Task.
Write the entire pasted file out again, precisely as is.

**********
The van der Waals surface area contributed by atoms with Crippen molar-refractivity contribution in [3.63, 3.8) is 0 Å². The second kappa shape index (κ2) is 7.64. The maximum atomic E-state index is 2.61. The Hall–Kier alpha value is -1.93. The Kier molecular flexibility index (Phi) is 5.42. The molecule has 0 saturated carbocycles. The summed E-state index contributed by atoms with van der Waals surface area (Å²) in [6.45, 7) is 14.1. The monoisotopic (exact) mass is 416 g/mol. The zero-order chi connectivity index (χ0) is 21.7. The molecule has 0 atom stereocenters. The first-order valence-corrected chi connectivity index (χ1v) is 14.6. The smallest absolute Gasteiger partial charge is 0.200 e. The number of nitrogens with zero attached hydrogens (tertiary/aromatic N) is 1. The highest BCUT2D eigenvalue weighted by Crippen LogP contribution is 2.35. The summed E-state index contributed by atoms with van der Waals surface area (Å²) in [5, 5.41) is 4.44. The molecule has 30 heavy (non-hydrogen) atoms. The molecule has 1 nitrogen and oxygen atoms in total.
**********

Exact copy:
The van der Waals surface area contributed by atoms with Crippen molar-refractivity contribution in [3.63, 3.8) is 0 Å². The second kappa shape index (κ2) is 7.64. The maximum atomic E-state index is 2.61. The Hall–Kier alpha value is -1.93. The Kier molecular flexibility index (Phi) is 5.42. The molecule has 0 saturated carbocycles. The summed E-state index contributed by atoms with van der Waals surface area (Å²) in [6.45, 7) is 14.1. The monoisotopic (exact) mass is 416 g/mol. The zero-order chi connectivity index (χ0) is 21.7. The molecule has 0 atom stereocenters. The first-order valence-corrected chi connectivity index (χ1v) is 14.6. The smallest absolute Gasteiger partial charge is 0.200 e. The number of nitrogens with zero attached hydrogens (tertiary/aromatic N) is 1. The highest BCUT2D eigenvalue weighted by Crippen LogP contribution is 2.35. The summed E-state index contributed by atoms with van der Waals surface area (Å²) in [5, 5.41) is 4.44. The molecule has 30 heavy (non-hydrogen) atoms. The molecule has 1 nitrogen and oxygen atoms in total.